Thats about how it was! Unfortunately, I no longer have the beam shots to post, but Im sure we all get the idea.

2100
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FlashPilot wrote:

2100, thanks for the information. While your comparisons, conjecture and thoughts are interesting, this light wasnt made in China, nor is it a consumer or commercial level product. After seeing literally hundreds of different short arcs in operation, I have no doubt that it delivers exactly as the mil spec documents rated it. There was an earlier model tank light, the AN-VSS-1, which was absolute massive, heavy at over 200 lbs., and utilized a 2.2kw short arc.  The much smaller and technically superior VS3 walks all over it in terms of the amount and quality of light delivered on target. It was designed for one thing in mind and that was for putting a 120mm shell directly on target during night hunting. At over twice the wattage and size reflector, the VS1 still didnt have the range of the VS3. Thanks for the heads up about another unit for sale, but at this time in my life I have no use for another one. If you're thinking about setting up one of these behemoths, please consider that they require an APU or constant power source other than batteries to deliver maximum output. Most owners run them on a pair of deep cycle batteries and will never know what they are missing by not investing in the APU.

Yeah, as flashaholics would call it, its definitely a pocket rocket.  LOL!  Bro, don't worry I know what "Mil-spec" means, I have spent 2.5 years full-time in the Air Force, and after that 10 years of reservist (each year you get to go back to base for 2-3 weeks, up to 40 days a year but my vocation does not requirement it to be that lengthy), i fully discharged just 3 years ago.  (Yippee!)   South Korea, Taiwan and Singapore require mandatory army training for the guys.

 I have been following the 60" carbon arc thread since 2006/07, problem with such things is that the user better prays that nothing gets blown because it is "mil-spec".   1 pair of deep cycle marine batts is not sufficient.

The good thing about those advertisement spots is that you can run them off a server UPS.  So while that route is not so glam, as high-end, and is bigger, it is definitely cheaper, easier and gets the job done through sheer power.  (i think they can do up to 15kW now)   I don't have 10k to spend on lights due to other hobbies and also commitments plus i want to retire by age 45-50, but 800 bucks shipped for a 200 MCP advertisement spot made-in-china is definitely doable.  Laughing

But the sad thing is, all this is on paper and pretty unattainable, it is not about the money, it's about the space (storage) as I live in an apartment.  And I did some photography jobs for yatchs as well as on yatchs (small 55-70 footers), it is extremely expensive to operate a boat, if you do not have 50 million, can just forget about such luxury stuff here. It costs a little over 400k to own a BMW E92 M3 here!  I think the base spec in the US it'd be about 52k.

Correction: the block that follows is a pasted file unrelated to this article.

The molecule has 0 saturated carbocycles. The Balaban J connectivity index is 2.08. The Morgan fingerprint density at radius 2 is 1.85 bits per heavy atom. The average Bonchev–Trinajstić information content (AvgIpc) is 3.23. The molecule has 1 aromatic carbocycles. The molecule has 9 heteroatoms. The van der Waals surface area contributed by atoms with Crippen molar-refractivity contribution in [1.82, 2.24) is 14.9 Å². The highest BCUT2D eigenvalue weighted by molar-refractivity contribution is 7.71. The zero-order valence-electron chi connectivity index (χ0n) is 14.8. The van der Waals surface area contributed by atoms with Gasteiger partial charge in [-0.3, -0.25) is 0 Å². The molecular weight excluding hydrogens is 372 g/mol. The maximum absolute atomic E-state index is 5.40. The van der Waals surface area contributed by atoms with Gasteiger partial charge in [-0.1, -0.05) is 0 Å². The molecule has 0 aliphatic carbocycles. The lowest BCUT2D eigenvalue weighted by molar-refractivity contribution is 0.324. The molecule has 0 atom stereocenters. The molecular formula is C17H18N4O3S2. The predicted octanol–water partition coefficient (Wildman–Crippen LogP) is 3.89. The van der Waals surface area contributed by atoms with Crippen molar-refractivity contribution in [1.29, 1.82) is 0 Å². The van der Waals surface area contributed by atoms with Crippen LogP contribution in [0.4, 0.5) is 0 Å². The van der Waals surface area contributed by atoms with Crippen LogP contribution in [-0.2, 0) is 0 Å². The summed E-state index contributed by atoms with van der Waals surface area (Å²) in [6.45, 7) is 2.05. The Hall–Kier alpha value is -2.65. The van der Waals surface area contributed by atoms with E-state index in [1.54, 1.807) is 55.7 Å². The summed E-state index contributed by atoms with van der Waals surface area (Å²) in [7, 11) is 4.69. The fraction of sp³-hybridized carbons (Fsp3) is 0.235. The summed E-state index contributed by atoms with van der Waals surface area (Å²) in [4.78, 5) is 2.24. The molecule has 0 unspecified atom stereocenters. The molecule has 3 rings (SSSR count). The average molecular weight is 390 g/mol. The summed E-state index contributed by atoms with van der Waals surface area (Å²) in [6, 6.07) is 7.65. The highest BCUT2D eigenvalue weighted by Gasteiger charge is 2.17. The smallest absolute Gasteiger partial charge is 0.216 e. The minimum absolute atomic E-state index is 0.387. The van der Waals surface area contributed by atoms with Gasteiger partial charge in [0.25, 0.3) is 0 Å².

With the really short short-arcs, focusing precision and reflector quality is very important.  That is how Ra's Thor got to the 50 MCP mark with just 100W and 9" aperture.

2100
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Hey bro, nobody asked this, how much did the ramping system, batts, lights cost ya?  It'd be good if you can do a breakdown, probably the light is the least expensive.

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E1320 wrote:

sb56637 wrote:

Oh wow! That entire rig looks like a lot of fun. But if you only show a glimpse of the engine in the pictures you simply have to give us details. 350 V8? Ford or Chevy? 4-valves/cyl twin overhead cam or pushrod? Is that a carb or an air filter I see? Or is it diesel?

Truly incredible write up, and a sweet job on this project. And bonus points for the beautiful scenery. Automatic frontpage and sticky for this article. Mind if I move it to the "spotlight" category?

Thanks again!

P.S. You forgot to post the link to this light on DX.  Silly

Sick light. It says 5.7 4V on the valve cover so that would make it a Chevy 350 push rod 2 valve per cylinder 4 barrel carb, great motor.

Thanks guys. I wasnt sure it would be appropriate to post the searchlight here and Im glad you enjoyed the reading. Looks like I'll have to dig through my other lighting projects and post some more of the sick things Ive completed in the past. The light was more fun than I ever could have imagined, but then I had the proper application to make full use of it. Setting one up on a stationary tripod didnt quite cut it for the long-term fun, and using it while the boat was on the trailer became boring very quickly. But cruising on the water at night while at speed through narrow waterways... unrelenting smiles (and often sheer terror) from everyone on board.